PASS THROUGH ANY crowded airport these days, and it’s highly likely you’ll witness a toddler manipulating mom or dad’s smartphone. These pint-sized techies are part of a new generation of traveling kids who, for better or worse, have amusement at their fingertips.
Big kids, too, have their own new set of standards for travel fun; from iPads to the latest hand-held video game, children today are able to manipulate their own brand of quiet fun. But is it a good thing? Certainly, say some parents, harkening back to their own childhoods spent in the family station wagon with nothing more than “License Plate Bingo” to play during a 12-hour drive to grandma’s house. Apps and maps do provide kids and parents a positive travel experience - no whining is good, right? But other moms and dads are in the camp of uncertainty, wondering if perhaps the family travel experience is sullied by the lack of family interaction, engagement, and ultimately, time.
It’s a tough decision, one in which my husband and I discuss quite frequently. Regardless of your own position on the matter, there are guidelines and limits, along with a wealth of options for application. Here are a few of our thoughts on bringing technology into the backseat:
1. Set limits. Remember when your dad would demand a shut-down of the television because he said your brain would turn to mush? Yep. Same rule applies in our family for hand-held games and such. Besides, there’s nothing wrong with actual conversation among family members all traveling together. Also remember that some kids do get headaches after staring at a small screen for extended periods of time, so breaks are good for a physical recharge, too.
2. Choose participatory apps or games. A few great apps, like Viator (suitable for older children and teens), provide cool history and trivia about thousands of destinations around the world. Put a child in charge, and keep the dialogue going with searches, question-and-answer sessions, and the like. Google Maps is also fun, and teaches valuable navigation skills, something many of tend to forget in this world of GPS. Smaller kiddos may enjoy the excellent PBS Kids app, with familiar faces and games that appeal to the 2-5 year-old set.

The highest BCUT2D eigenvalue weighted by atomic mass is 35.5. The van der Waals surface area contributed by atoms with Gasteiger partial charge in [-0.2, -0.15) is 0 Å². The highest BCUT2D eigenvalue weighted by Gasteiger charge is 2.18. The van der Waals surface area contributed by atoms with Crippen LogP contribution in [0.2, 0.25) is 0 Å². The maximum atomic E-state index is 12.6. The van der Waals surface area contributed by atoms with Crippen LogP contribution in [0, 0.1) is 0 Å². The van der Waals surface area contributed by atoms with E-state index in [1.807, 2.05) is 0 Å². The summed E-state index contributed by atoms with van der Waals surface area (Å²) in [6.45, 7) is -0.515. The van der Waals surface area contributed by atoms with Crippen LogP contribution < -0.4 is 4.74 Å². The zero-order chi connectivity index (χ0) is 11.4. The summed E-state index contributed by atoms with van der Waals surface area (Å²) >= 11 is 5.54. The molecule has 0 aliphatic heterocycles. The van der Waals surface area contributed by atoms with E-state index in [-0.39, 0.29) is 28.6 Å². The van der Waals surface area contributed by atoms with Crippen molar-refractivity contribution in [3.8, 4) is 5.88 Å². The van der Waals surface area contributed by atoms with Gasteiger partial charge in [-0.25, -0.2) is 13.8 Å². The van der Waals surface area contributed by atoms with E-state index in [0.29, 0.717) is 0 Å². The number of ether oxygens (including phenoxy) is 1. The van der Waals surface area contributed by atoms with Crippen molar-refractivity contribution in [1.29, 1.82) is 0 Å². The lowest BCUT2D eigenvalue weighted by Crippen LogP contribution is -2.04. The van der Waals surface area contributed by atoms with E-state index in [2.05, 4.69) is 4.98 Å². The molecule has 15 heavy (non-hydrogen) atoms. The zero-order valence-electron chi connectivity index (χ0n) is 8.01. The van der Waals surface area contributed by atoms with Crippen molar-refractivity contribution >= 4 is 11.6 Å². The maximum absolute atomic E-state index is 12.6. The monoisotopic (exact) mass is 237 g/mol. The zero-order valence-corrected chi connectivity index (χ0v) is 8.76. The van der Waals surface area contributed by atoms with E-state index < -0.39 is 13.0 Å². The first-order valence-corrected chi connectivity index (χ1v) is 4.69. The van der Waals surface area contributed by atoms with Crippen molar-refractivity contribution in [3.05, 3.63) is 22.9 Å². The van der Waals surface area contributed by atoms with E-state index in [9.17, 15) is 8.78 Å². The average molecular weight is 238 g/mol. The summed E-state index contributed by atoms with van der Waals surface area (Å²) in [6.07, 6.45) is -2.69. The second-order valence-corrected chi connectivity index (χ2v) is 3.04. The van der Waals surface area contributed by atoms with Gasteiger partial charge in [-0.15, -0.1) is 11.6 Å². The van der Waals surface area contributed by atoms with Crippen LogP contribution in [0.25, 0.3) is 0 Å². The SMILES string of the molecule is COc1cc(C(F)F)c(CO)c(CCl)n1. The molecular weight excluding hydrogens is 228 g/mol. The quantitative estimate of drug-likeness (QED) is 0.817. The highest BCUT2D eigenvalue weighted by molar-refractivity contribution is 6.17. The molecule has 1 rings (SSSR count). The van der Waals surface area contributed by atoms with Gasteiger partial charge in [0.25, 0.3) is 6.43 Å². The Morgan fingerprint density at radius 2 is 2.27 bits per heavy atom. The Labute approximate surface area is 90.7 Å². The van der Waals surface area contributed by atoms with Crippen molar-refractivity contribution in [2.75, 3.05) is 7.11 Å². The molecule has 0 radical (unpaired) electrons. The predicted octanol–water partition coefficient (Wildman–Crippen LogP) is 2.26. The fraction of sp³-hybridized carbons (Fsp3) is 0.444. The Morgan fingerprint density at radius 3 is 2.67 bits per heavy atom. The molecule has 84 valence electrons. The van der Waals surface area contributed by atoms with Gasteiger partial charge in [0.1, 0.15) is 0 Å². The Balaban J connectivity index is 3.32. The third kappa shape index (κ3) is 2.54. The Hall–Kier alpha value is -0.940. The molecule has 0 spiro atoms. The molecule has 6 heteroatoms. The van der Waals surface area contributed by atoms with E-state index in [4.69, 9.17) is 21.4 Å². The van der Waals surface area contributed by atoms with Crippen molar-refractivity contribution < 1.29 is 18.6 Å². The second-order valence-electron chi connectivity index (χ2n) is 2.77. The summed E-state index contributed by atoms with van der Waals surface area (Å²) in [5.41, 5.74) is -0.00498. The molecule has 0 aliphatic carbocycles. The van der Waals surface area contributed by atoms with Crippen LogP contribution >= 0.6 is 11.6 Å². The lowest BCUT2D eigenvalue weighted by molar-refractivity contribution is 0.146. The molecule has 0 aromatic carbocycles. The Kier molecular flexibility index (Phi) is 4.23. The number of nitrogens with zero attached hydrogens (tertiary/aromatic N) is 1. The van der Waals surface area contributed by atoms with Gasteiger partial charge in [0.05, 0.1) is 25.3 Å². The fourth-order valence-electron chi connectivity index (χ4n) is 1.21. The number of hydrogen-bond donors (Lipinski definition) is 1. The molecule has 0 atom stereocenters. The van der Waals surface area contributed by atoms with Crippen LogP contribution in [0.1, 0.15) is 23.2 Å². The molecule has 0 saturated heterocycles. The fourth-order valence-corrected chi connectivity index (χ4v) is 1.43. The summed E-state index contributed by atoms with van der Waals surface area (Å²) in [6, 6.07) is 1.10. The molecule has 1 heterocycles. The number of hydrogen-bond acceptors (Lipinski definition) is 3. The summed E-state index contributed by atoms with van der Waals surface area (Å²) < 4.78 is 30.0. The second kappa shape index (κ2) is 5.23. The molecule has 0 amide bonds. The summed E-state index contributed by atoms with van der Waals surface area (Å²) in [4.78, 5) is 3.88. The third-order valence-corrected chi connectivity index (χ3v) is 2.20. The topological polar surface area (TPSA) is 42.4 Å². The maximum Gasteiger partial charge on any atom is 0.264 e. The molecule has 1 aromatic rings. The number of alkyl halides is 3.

3. Try a multimedia approach. All smartphones today come with a handy still or video camera, and of high quality, too. Hand it over to the kids and ask them to create a slide show of their day, or offer up a theme for a family video you can all view together at the end of your trip. YouTube is an excellent venue for sharing family vids, and settings are easy to tweak for privacy. Even small children can click the camera button!
4. Encourage writing and reading. iPads and other tablets are fabulous ways to encourage journaling among your elementary or middle school child. iPad’s “notes” even look like notebook paper, and the keypad is large and simple to operate. Combine daily journal entries with photos, and you’ve got a pretty fancy vacation scrapbook.
Involve your kids in the technology discussion well before the trip commences. Decide together how much is too much, and establish rules for sharing devices. Technology is a wonderful addition to family travel, but it shouldn’t be the only one.
For more tips and travel thoughts, visit AKontheGO.com